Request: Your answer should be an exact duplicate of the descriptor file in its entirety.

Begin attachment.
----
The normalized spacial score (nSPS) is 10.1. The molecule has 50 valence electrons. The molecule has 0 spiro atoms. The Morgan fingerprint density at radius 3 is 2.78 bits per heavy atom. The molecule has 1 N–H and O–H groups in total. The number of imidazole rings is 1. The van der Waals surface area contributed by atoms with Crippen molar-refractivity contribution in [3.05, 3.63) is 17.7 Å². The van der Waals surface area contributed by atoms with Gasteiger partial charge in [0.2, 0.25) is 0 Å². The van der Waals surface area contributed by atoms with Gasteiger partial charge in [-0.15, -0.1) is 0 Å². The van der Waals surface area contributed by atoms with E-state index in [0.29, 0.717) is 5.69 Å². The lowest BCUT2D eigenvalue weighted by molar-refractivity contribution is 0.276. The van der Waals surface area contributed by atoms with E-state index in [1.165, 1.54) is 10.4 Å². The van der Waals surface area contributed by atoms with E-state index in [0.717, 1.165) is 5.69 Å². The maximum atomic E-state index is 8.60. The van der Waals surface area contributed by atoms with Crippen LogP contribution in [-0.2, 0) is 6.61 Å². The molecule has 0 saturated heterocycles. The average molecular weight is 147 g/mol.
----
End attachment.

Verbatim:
The normalized spacial score (nSPS) is 10.1. The molecule has 50 valence electrons. The molecule has 0 spiro atoms. The Morgan fingerprint density at radius 3 is 2.78 bits per heavy atom. The molecule has 1 N–H and O–H groups in total. The number of imidazole rings is 1. The van der Waals surface area contributed by atoms with Crippen molar-refractivity contribution in [3.05, 3.63) is 17.7 Å². The van der Waals surface area contributed by atoms with Gasteiger partial charge in [0.2, 0.25) is 0 Å². The van der Waals surface area contributed by atoms with Gasteiger partial charge in [-0.15, -0.1) is 0 Å². The van der Waals surface area contributed by atoms with E-state index in [0.29, 0.717) is 5.69 Å². The lowest BCUT2D eigenvalue weighted by molar-refractivity contribution is 0.276. The van der Waals surface area contributed by atoms with E-state index in [1.165, 1.54) is 10.4 Å². The van der Waals surface area contributed by atoms with E-state index in [0.717, 1.165) is 5.69 Å². The maximum atomic E-state index is 8.60. The van der Waals surface area contributed by atoms with Crippen LogP contribution in [-0.2, 0) is 6.61 Å². The molecule has 0 saturated heterocycles. The average molecular weight is 147 g/mol.